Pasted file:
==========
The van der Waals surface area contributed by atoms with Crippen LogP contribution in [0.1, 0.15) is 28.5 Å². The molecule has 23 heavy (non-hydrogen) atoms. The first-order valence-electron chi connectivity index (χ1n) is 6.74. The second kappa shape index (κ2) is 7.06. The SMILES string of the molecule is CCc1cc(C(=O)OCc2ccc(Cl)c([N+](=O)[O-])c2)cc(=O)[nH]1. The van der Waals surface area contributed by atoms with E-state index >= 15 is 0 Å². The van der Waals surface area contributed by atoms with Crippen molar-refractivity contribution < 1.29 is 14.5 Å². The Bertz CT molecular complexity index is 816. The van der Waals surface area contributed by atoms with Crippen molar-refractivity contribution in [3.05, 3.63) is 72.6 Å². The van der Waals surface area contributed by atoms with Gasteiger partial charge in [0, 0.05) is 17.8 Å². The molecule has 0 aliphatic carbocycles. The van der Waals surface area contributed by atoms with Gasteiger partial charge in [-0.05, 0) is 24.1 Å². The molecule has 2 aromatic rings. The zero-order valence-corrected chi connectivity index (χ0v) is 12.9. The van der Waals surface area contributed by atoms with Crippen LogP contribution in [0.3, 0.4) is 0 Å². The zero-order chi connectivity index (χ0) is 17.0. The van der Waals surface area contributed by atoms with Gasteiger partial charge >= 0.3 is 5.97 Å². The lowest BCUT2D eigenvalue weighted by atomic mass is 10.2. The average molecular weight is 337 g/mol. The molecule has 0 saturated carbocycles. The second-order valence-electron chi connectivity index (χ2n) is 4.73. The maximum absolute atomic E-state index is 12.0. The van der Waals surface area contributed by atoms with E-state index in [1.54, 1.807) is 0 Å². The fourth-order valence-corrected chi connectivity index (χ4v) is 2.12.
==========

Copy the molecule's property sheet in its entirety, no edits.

The van der Waals surface area contributed by atoms with Crippen LogP contribution in [0.1, 0.15) is 28.5 Å². The molecule has 23 heavy (non-hydrogen) atoms. The first-order valence-electron chi connectivity index (χ1n) is 6.74. The second kappa shape index (κ2) is 7.06. The SMILES string of the molecule is CCc1cc(C(=O)OCc2ccc(Cl)c([N+](=O)[O-])c2)cc(=O)[nH]1. The van der Waals surface area contributed by atoms with E-state index >= 15 is 0 Å². The van der Waals surface area contributed by atoms with Crippen molar-refractivity contribution < 1.29 is 14.5 Å². The Bertz CT molecular complexity index is 816. The van der Waals surface area contributed by atoms with Crippen molar-refractivity contribution in [3.05, 3.63) is 72.6 Å². The van der Waals surface area contributed by atoms with Gasteiger partial charge in [0, 0.05) is 17.8 Å². The molecule has 0 aliphatic carbocycles. The van der Waals surface area contributed by atoms with Gasteiger partial charge in [-0.05, 0) is 24.1 Å². The molecule has 2 aromatic rings. The zero-order valence-corrected chi connectivity index (χ0v) is 12.9. The van der Waals surface area contributed by atoms with Crippen LogP contribution in [0.3, 0.4) is 0 Å². The zero-order chi connectivity index (χ0) is 17.0. The van der Waals surface area contributed by atoms with Gasteiger partial charge >= 0.3 is 5.97 Å². The lowest BCUT2D eigenvalue weighted by atomic mass is 10.2. The average molecular weight is 337 g/mol. The molecule has 0 saturated carbocycles. The second-order valence-electron chi connectivity index (χ2n) is 4.73. The maximum absolute atomic E-state index is 12.0. The van der Waals surface area contributed by atoms with E-state index in [1.54, 1.807) is 0 Å². The fourth-order valence-corrected chi connectivity index (χ4v) is 2.12.